Raised in the US South, my childhood was immersed in sports. Over time, my passion evolved into a mission to share overlooked tales from the sports world. I created Daily Dose of Sports to highlight stories of perseverance, legends, and unsung heroes. Today, I'm not just a sports enthusiast - I'm a storyteller. Read more about me here.

Before Katie Ledecky there was Debbie Meyer.


Deborah Elizabeth Meyer was born in Annapolis, Maryland, August 14, 1952.  She moved with her family to Sacramento, California, where she joined the Arden Hills Swim Club to train under Sherm Chavoor, whose swimmers produced 83 world records and 31 Olympic medals.  A tomboy, Meyer played Little League baseball and ice hockey, but her favorite sport was swimming.  Under Chavoor, who revolutionized swim training by having his athletes cover extraordinary distances, Meyer swam seven days a week.  She would crank out 5,000 meters in the morning, go to school, then return and go 10,000 more in the afternoon.  Meyer trained with Mike Burton–who would go on to win three Olympic gold medals and set a world record in the 1,500 meter freestyle—and the great Mark Spitz [Daily Dose, 9/4/15], who was two years older than Debbie.  The competition was fierce at Arden Hills, as seven of Chavoor’s swimmers would make the 1968 Olympic team.  Despite suffering with asthma, Meyer possessed speed and stamina never before seen in a swimmer [and not seen again until Katie Ledecky].  She dominated every freestyle event from 200 meters—a long sprint—to the 1,500—a grueling endurance race.  At 14, Debbie Meyer broke seven world records, including the 400 and 800 meters at the 1967 Pan Am Games, and was named “World Swimmer of the Year” by Swimming World magazine.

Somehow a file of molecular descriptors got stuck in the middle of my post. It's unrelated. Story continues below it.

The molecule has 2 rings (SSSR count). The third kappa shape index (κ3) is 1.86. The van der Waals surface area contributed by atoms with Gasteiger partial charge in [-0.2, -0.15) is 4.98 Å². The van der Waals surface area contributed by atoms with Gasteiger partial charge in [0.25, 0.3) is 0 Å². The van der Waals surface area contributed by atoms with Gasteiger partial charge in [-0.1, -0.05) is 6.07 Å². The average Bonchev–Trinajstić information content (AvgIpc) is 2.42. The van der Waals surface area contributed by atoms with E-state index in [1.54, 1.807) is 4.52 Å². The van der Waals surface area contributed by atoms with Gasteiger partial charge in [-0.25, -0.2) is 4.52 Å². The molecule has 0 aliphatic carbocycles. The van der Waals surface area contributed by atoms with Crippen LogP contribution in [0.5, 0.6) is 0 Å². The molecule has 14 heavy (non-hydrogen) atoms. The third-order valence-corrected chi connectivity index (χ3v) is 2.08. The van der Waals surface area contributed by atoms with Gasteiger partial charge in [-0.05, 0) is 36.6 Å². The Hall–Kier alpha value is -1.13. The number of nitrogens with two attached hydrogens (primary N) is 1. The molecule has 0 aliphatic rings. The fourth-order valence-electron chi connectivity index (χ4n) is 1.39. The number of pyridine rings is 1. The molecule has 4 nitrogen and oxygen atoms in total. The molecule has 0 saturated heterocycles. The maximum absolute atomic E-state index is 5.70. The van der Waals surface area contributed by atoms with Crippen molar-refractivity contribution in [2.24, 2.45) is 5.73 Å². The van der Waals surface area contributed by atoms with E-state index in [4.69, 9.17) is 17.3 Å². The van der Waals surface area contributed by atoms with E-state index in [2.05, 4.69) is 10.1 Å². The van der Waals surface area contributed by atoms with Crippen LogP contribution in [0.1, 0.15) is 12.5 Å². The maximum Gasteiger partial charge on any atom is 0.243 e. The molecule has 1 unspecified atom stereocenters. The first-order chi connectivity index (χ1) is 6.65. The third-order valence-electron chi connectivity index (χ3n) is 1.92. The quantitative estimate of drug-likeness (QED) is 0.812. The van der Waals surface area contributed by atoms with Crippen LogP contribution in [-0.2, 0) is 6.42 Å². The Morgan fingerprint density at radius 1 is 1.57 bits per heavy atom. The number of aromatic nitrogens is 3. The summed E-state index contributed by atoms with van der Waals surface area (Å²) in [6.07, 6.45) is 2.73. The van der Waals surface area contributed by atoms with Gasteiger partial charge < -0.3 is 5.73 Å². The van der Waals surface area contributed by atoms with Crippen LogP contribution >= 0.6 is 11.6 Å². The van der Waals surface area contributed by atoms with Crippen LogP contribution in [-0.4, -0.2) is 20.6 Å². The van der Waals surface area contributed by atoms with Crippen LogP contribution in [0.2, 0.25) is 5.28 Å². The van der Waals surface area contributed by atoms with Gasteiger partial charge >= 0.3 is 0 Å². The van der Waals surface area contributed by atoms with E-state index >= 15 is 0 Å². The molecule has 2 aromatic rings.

Prior to 1968, the longest Olympic race for women was 400 meters, while men had raced the 1,500 event since the advent of the Modern Games in 1896.  The International Olympic Committee added the 200 and 800 meter freestyle events to the women’s Olympic program for 1968.  Debbie Meyer had just turned 16 when she went to Los Angeles for the 1968 U.S. Olympic Trials.  Over a four-day span, she competed in three events—the 200, 400 and 800 meter freestyle—and set a new world record in each.  Two months later, she took a hiatus from her junior year at Rio Americano High School to travel to Mexico City for the 1968 Summer Games.


In the seven years leading up to the Olympics, Meyer swam 30,000 miles, setting training standards that were unthinkable.  On the morning of her first preliminary October 19, she awoke with a stomach infection from drinking tainted water.  Sick and dehydrated, she lost five pounds but declined medication for fear of being disqualified.  Racing in the second heat of the 400 meter preliminaries, she set a new Olympic record.  Still sick the following day, she took the gold medal while lowering her Olympic mark by over three seconds.  On October 22, little Debbie Meyer led the American women to a sweep in the 200 [Olympic rules at that time allowed three swimmers from the same country to compete in the final.  Today only two are permitted].  That same day she competed in the prelims of the 800—the first race at this distance in women’s Olympics history—and set an Olympic record.  The mark did not stand for long, as in the following heat Australia’s Karen Moras lowered it by over four seconds.  In the final two days later, a fully-recovered Meyer destroyed the field to capture the 800 gold medal, finishing 11 seconds ahead of her nearest competitor while setting a new Olympic record of 9:24.0.  Moras finished fourth.  Meyer had six swims in Mexico City [one prelim and one final for each of three events]: she set a new Olympic record in each.